A few months ago, I wrote about some experiments with prime numbers. I generated a 16-digit non-prime number by multiplying two 8-digit prime numbers, and asked ChatGPT (using GPT -3.5) whether the larger number was prime. It answered correctly that the number was non-prime, but when it told me the number’s prime factors, it was clearly wrong. It also generated a short program that implemented the widely used Miller-Rabin primality test. After fixing some obvious errors, I ran the program–and while it told me (correctly) that my number was non-prime, when compared to a known good implementation of Miller-Rabin, ChatGPT’s code made many mistakes. When it became available, GPT-4 gave me similar results. And the result itself–well, that could have been a good guess. There’s a roughly a 97% chance that a randomly chosen 16-digit number will be non-prime.

OpenAI recently opened their long-awaited Plugins feature to users of ChatGPT Plus (the paid version) using the GPT-4 model. One of the first plugins was from Wolfram, the makers of Mathematica and Wolfram Alpha. I had to try this! Specifically, I was compelled to re-try my prime test. And everything worked: ChatGPT sent the problem to Wolfram, it determined that number was not prime, and gave me the correct prime factors. It didn’t generate any code, but provided a link to the Wolfram Alpha result page that described how to test for primality. The process of going through ChatGPT to Wolfram and back was also painfully slow, much slower than using Wolfram Alpha directly or writing a few lines of Python. But it worked and, for fans of prime numbers, that’s a plus.

I was still uncomfortable. How does ChatGPT decide what to offload to Wolfram Alpha, and what to handle on its own? I tried a few questions from calculus; unsurprisingly, they went to Wolfram. Then I got really simple: “How much is 3 + 5?”  No Wolfram, and I wasn’t surprised when ChatGPT told me the answer was 8. But that begged the question: what about more complex arithmetic? So I asked “How much is 123456789 + 98776543321?”, a problem that could be solved by any elementary school student who has learned how to carry. Again, no Wolfram, but this time, the answer was incorrect.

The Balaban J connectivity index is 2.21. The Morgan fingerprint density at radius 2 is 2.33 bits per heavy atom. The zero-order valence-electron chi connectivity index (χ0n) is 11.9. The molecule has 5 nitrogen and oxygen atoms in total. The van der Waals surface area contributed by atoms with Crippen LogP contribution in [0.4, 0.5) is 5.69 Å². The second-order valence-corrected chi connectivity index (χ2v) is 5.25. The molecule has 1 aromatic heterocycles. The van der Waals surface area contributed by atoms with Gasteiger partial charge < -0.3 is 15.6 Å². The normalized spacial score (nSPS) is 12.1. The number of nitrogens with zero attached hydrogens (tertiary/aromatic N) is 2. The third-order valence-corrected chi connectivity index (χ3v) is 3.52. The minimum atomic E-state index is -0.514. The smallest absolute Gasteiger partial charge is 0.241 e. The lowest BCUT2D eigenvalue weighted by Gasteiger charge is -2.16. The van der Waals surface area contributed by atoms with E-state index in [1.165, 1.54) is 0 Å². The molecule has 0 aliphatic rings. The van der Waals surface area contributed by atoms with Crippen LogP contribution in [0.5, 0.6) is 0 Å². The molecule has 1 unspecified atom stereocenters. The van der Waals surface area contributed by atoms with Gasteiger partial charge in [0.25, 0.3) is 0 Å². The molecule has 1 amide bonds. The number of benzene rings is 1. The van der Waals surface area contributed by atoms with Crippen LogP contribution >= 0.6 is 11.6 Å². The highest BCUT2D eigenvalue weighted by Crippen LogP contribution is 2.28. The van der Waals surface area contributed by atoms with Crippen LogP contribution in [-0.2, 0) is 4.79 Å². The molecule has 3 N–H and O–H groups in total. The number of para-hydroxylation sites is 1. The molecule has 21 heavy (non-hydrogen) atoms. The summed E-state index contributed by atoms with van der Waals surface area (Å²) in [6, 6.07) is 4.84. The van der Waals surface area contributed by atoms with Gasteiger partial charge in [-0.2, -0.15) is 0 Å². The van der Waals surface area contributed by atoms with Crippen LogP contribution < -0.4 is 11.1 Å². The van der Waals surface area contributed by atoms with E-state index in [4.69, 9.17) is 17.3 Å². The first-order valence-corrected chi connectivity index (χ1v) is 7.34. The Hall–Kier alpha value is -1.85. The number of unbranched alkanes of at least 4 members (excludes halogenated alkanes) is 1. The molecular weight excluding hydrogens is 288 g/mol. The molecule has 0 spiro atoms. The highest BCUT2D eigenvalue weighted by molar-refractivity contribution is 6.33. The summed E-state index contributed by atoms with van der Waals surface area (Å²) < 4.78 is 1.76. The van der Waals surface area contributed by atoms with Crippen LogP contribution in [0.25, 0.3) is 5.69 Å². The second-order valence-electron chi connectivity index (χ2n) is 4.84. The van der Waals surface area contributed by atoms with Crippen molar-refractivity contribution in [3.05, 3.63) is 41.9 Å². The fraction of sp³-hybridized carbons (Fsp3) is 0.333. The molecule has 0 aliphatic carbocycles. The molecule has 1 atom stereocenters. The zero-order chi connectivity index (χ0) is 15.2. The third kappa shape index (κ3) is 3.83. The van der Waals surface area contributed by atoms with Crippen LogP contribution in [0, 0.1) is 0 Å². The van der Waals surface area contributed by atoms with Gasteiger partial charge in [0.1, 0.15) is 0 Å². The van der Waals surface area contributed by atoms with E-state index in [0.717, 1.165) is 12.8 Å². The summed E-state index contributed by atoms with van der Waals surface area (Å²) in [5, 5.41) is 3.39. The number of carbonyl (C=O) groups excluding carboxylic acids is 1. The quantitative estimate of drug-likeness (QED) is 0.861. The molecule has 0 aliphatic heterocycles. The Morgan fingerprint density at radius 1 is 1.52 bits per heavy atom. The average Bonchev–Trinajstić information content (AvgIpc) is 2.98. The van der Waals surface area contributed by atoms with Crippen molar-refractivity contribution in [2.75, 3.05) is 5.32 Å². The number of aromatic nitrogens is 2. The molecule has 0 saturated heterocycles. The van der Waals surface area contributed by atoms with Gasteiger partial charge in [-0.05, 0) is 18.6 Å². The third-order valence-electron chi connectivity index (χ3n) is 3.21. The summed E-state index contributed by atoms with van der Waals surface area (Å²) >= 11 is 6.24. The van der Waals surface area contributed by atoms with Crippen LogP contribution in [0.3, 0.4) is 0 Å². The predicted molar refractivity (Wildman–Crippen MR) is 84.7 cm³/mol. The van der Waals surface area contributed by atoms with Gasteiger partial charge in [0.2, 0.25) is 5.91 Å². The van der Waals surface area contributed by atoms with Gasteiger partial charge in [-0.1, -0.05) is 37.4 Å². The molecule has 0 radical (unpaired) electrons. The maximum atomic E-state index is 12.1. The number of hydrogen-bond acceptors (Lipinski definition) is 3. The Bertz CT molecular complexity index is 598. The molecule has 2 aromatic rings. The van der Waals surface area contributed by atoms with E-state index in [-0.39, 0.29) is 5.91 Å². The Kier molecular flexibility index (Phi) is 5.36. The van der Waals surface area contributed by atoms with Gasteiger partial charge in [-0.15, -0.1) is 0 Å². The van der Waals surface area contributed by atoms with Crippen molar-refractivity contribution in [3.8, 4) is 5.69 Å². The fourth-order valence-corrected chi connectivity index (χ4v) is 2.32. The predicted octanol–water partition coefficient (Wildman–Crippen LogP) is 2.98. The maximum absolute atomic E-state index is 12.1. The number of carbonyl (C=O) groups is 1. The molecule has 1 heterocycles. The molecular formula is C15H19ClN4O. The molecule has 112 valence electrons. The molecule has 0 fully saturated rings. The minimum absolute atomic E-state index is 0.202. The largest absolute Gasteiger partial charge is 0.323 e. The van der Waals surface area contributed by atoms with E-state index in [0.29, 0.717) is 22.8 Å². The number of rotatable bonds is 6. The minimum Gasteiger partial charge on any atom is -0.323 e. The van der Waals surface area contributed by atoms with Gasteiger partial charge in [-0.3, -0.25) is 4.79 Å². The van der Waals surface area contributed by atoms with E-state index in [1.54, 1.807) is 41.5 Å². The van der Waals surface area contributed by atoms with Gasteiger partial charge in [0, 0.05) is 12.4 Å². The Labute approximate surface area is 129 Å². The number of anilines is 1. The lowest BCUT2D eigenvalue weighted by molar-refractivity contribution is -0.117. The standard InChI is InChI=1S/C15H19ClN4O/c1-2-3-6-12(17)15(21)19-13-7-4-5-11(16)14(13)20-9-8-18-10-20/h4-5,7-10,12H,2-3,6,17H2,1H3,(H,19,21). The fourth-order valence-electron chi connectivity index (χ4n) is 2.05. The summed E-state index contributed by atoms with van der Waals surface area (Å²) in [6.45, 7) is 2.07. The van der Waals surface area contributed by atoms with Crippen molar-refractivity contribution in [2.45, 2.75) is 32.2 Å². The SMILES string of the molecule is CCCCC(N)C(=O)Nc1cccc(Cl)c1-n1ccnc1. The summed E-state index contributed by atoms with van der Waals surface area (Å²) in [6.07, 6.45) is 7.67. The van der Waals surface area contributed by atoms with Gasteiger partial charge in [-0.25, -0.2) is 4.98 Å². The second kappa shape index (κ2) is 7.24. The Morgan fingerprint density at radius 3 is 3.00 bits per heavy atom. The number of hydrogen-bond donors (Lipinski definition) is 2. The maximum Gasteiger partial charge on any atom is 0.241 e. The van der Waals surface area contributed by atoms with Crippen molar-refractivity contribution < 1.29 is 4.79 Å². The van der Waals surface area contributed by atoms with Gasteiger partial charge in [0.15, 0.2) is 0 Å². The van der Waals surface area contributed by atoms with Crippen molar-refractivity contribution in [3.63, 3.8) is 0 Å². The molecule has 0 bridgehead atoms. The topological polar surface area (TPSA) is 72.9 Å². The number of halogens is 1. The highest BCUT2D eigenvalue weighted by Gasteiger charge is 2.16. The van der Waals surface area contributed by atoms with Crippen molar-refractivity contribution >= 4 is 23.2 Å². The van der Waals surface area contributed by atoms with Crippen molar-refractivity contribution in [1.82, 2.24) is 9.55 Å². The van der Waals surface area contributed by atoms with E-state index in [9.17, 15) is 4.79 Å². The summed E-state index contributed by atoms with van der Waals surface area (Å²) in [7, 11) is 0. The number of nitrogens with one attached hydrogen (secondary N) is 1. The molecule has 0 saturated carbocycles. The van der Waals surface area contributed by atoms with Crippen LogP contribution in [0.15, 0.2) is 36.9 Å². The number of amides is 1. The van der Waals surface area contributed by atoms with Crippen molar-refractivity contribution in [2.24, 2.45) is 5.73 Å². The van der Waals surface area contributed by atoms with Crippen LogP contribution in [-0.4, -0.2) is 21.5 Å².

We’ve long known that ChatGPT was poor at arithmetic, in addition to being poor at more advanced math. The Wolfram plugin solves the math problem with ease. However, ChatGPT is still poor at arithmetic, and still attempts to do arithmetic on its own. The important question that I can’t answer is “when does a problem become complex enough to send to the plugin?” The plugin is a big win, but not an unqualified one.

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ChatGPT’s tendency to make up citations is another well-known problem. A few weeks ago, a story circulated about a lawyer who used ChatGPT to write a brief. ChatGPT cited a lot of case law, but made up all the citations. When a judge asked him to produce the actual case law, the lawyer went back to ChatGPT–which obediently made up the cases themselves. The judge was not pleased. That raises another question: ChatGPT has always been prone to making up citations–but now there’s a plugin for that! The ScholarAI plugin searches academic databases for citations, and returns links. That wouldn’t have helped this lawyer (I don’t yet see plugins from Westlaw or LexisNexis), but it’s worth asking: what about citations?

I first tried asking a medical question. I’m not a doctor, so the question was simple: what’s the latest research on antibiotic-resistant bacteria? ChatGPT sent the question to ScholarAI, and I got back a long list of relevant citations. (The plugin appeared to get into a loop, so I eventually terminated the output.) While I’m not competent to evaluate the quality or relevance of the papers, all the links were valid: the papers were real, and the author names were correct. No hallucinations here.

I followed up with some questions about English literature (I have a PhD, so I can make up real questions). I didn’t get as many citations in return, possibly because we don’t have preprint servers like ArXiv, and have done little to protest journals’ proprietary lock on scholarship. However, the citations I got were valid: real books and articles, with the authors listed correctly.